After 10 episodes of Gotham, the big budgeted campy Batman prequel series airing on FOX, fans sat down and consolidated the pros and cons of Bruno Heller’s DC adaptation.
Overall the reception has bordered between anger vaulted at the silly and nonsensical Dexter series finale and the hesitant optimism shown towards CW’s The Flash.
I have read and digested reviews destroying the show, its’ performances and its’ style and I couldn’t be more opposing.
Gotham may not be the show we were duped into thinking it was through the first trailer but it is a refreshing and enjoyable one.
Unlike the gritty and serious tone of Chris Nolan’s Dark Knight trilogy, Heller, Gotham’s show runner, has chosen to position the series along the lings of Batman 60s series and Tim Burton’s gothic Batman features.
And the tone works. Whilst the show started off very much mediocre– honestly, which network series hasn’t – it found it’s grounding along the way and continues to do so. The creators and writers realised that fans wanted more Penguin and Gordon and we were answered.
Now, I’ve heard a lot of criticism leveled at Robin Taylor Lord’s embodiment of Penguin but I couldn’t disagree more. Where some people called him constipated and exaggerative, I saw him as nuanced, maniacal and often the show’s solitary shining light. Lord has already surpassed the laughable and frankly creepy performance of Danny DeVito as Penguin in Burton’s Batman Returns.
And he has a terrific supporting cast that seems to get better every episode.
Ben McKenzie’s casting as Gordon is a masterstroke. He appears young and naïve but his eyes allude to experience and war. Being able to command authority on the screen as what is essentially the show’s lead comes as a sixth sense to him. Never have a though, for a second, that I wasn’t being led through corrupt Gotham by Jim Gordon.
Perhaps the one certainty for Gotham was always the suave sophistication that Donal Logue would bring. He is often the comedic avenue for the show but revels just as well when reality comes crashing down on his corrupt personality. And in turn, the chemistry between Logue and McKenzie takes centre stage in multiple episodes where the audience is still figuring out who to route for.
Sean Pertwee as Alfred was always my big worry and it seems some fans haven’t taken to him well. To them I say this: he isn’t a young Michael Caine Alfred, au contraire – he is his own kick ass Alfred. Pertwee, like his father, is a terrific British talent.
Alfred is an iconic British comic book character. I didn’t see the two jelling as well as they have so far. Pertwee really comes into his own in the mid season finale – Lovecraft – where we are treated to a no nonsense, sweet talking and respectful Alfred who cares for Bruce like a surrogate father. You feel the care in Pertwee’s graveled voice and you live it in the delightful heartwarming interjecting scenes of tutelage between Alfred and a young Bruce Wayne.
Whilst I don’t have all day to debate the merits of Gotham, I would like to end the positives on something, or rather someone, a lot of people have overlooked: David Mazouz as Bruce Wayne. Often child actors can make or break a show/film. Mazouz makes Gotham believable. When I see Mazouz I do see a young Bruce Wayne and not some child actor reading lines of a script.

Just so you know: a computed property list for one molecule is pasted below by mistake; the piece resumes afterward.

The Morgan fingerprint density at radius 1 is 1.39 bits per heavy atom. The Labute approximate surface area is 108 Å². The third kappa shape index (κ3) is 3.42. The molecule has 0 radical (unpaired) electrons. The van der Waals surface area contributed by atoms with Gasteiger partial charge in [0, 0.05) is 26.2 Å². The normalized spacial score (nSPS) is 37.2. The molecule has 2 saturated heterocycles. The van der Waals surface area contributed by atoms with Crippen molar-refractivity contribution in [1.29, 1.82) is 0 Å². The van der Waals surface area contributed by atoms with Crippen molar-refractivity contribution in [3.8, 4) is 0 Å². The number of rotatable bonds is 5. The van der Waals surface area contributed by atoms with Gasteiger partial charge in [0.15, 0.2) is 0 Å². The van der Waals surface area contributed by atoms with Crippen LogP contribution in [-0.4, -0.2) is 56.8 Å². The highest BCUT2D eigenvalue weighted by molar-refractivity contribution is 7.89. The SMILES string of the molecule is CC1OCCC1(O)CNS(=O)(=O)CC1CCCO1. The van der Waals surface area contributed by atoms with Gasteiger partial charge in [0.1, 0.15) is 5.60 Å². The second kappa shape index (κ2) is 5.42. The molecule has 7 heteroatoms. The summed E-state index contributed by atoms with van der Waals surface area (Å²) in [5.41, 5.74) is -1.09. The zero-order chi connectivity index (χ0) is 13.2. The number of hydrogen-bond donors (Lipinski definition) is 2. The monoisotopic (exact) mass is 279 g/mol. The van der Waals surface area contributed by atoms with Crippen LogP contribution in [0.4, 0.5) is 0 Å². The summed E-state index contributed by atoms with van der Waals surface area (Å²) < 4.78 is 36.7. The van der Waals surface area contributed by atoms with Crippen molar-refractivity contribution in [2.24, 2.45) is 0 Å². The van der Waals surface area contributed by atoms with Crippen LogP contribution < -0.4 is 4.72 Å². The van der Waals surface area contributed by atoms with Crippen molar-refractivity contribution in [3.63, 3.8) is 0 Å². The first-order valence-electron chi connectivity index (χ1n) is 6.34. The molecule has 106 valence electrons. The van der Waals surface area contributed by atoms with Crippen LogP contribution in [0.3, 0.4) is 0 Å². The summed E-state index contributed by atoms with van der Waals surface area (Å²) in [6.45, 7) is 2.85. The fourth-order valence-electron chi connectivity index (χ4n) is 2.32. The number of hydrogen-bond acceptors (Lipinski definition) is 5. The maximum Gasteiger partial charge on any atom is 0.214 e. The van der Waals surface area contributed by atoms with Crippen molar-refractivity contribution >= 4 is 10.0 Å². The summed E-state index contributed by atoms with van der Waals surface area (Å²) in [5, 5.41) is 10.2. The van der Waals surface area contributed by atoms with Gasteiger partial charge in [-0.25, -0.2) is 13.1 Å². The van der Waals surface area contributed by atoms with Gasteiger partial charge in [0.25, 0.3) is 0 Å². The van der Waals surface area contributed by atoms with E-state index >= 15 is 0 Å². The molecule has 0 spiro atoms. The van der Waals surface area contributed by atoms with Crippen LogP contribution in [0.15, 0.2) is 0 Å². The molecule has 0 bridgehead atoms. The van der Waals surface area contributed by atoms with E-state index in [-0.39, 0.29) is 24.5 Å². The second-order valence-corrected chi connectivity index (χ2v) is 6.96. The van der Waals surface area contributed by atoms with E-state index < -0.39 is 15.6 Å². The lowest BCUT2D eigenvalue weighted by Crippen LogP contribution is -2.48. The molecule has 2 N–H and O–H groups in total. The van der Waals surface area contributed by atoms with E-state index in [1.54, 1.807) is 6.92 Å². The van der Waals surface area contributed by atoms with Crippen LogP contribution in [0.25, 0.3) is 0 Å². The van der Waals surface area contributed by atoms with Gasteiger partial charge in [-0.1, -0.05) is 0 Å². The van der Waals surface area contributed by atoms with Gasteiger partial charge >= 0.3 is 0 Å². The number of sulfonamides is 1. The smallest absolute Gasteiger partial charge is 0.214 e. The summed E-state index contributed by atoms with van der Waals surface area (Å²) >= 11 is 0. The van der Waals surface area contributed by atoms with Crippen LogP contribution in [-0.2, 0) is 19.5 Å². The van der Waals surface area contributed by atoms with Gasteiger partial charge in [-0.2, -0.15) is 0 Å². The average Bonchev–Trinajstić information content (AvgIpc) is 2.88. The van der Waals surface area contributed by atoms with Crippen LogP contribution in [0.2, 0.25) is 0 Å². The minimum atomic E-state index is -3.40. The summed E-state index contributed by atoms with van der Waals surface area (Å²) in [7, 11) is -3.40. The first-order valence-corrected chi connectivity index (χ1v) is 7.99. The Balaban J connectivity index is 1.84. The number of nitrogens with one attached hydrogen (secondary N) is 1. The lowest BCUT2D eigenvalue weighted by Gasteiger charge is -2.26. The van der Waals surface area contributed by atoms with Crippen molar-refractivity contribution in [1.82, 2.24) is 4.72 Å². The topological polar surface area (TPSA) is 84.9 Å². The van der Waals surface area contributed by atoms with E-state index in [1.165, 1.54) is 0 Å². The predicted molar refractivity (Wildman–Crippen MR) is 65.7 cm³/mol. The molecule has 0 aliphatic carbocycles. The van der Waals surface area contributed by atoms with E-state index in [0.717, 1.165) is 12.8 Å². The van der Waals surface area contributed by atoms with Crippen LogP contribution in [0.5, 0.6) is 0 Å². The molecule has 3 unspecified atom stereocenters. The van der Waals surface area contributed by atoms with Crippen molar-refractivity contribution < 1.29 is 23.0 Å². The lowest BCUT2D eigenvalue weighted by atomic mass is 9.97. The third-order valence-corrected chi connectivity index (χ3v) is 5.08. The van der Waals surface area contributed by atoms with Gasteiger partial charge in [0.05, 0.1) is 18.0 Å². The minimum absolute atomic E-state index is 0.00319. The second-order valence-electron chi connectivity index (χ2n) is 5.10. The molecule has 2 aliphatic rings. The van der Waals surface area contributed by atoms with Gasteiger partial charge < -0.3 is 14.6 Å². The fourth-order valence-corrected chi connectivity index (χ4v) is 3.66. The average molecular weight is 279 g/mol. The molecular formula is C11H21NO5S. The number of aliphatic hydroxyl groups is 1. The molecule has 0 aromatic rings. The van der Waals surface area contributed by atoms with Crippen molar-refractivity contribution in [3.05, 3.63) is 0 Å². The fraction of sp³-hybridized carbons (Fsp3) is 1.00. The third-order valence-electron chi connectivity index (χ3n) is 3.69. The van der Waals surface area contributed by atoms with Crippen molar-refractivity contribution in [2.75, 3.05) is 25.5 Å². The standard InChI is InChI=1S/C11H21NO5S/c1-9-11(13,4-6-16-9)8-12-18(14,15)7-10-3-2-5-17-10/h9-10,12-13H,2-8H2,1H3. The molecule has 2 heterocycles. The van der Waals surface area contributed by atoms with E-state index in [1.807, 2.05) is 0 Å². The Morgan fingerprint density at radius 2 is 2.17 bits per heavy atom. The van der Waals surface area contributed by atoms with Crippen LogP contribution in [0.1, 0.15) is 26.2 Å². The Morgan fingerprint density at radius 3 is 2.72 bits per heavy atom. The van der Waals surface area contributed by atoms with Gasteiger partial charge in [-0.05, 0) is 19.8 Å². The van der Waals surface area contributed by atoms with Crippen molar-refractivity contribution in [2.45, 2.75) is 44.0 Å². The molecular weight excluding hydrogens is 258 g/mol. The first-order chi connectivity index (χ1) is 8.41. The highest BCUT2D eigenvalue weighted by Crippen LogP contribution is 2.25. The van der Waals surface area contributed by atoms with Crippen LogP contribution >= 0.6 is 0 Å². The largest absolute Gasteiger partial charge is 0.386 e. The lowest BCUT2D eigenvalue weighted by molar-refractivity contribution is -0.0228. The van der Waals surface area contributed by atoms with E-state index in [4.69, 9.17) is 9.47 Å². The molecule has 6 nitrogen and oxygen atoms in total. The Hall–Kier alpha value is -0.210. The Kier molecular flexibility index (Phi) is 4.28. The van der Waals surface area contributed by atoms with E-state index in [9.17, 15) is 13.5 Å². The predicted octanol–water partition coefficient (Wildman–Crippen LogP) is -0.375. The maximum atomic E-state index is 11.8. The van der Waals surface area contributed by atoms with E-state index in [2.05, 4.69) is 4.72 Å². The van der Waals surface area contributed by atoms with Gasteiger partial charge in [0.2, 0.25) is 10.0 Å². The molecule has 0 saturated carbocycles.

He smirks and holds charisma opposite seasoned actors and often steals my gaze. Charming and tragic in a matter of seconds, Mazouz’s undervalued performance is arguably why Gotham holds together as a Batman prequel. We need now only wait to see whether he can grow into the role of Dark Knight.
There are, however, many things the show can do to improve upon itself and become the series we want it to be.
I feel as though the writers need to think more clearly about the single episode villains they use as one-offs. There seems to be a tendency to use every villain in the DC catalogue straight away, when, in truth, you can inject some originality. For instance, The Balloon man episode – the worst episode of the series – should have been left in the writer’s room in favour of a more believable immersing story.
Shots of characters chained to weather balloons floating high above Gotham wasn’t admirable, it was laughable. It wasn’t Gotham it was terrible. Create your own villainous character, like Heller has done with Fish Mooney for filler episodes if you must, just don’t drag a forgettable comic villain into the show for the sake of satisfying comic book fans.
Another problem has transpired in hindsight. Heller has gone on record to state that he packed the series premiere with characters like The Riddler, Poison Ivy, Catwoman, Penguin and even hints towards The Joker to entice fans wanting more of Nolan’s Batman universe.
The trailers painted the show as a pseudo-extension of gritty – god I hate that word now – and serious Nolan-verse when in truth it was closer to camp Batman than Bale-Batman.
The idea was that fans would come for the reality and stay for the escapism.
The idea worked on me but it hasn’t worked for everyone, which is understandable.
I still believe that the show would be accepted by more fans had it been marketed as it truly is rather than what it didn’t want to be. But then again, some Nolan fanboys may not have even tuned in for the premiere had they known what Heller had crafted.
All in all, Gotham is a show still crafting its image and personality. Some viewers may have switched off angered that their ‘grit’ had disappeared but they are missing out on terrific mob sequences, DC easter eggs and a whole ton of underappreciated performances.